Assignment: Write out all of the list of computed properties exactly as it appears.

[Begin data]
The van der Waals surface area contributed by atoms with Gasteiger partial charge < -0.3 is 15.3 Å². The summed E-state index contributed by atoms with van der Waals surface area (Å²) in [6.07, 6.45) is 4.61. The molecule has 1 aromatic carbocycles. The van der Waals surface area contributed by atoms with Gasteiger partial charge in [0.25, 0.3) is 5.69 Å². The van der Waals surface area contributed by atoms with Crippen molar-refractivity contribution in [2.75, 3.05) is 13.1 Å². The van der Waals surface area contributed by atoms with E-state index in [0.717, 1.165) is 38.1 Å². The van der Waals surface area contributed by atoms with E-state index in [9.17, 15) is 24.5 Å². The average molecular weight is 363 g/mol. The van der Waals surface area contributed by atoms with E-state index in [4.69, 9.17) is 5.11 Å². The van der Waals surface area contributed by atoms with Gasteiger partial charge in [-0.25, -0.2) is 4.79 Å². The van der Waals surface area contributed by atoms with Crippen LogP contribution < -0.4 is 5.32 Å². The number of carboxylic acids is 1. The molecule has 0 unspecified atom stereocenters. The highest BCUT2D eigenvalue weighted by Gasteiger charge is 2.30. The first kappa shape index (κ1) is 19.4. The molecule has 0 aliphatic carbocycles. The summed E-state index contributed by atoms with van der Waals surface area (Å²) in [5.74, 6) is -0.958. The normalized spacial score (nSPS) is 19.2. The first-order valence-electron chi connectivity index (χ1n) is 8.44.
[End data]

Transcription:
The van der Waals surface area contributed by atoms with Gasteiger partial charge < -0.3 is 15.3 Å². The summed E-state index contributed by atoms with van der Waals surface area (Å²) in [6.07, 6.45) is 4.61. The molecule has 1 aromatic carbocycles. The van der Waals surface area contributed by atoms with Gasteiger partial charge in [0.25, 0.3) is 5.69 Å². The van der Waals surface area contributed by atoms with Crippen molar-refractivity contribution in [2.75, 3.05) is 13.1 Å². The van der Waals surface area contributed by atoms with E-state index in [0.717, 1.165) is 38.1 Å². The van der Waals surface area contributed by atoms with E-state index in [9.17, 15) is 24.5 Å². The average molecular weight is 363 g/mol. The van der Waals surface area contributed by atoms with E-state index in [4.69, 9.17) is 5.11 Å². The van der Waals surface area contributed by atoms with Gasteiger partial charge in [-0.25, -0.2) is 4.79 Å². The van der Waals surface area contributed by atoms with Crippen LogP contribution < -0.4 is 5.32 Å². The number of carboxylic acids is 1. The molecule has 0 unspecified atom stereocenters. The highest BCUT2D eigenvalue weighted by Gasteiger charge is 2.30. The first kappa shape index (κ1) is 19.4. The molecule has 0 aliphatic carbocycles. The summed E-state index contributed by atoms with van der Waals surface area (Å²) in [5.74, 6) is -0.958. The normalized spacial score (nSPS) is 19.2. The first-order valence-electron chi connectivity index (χ1n) is 8.44.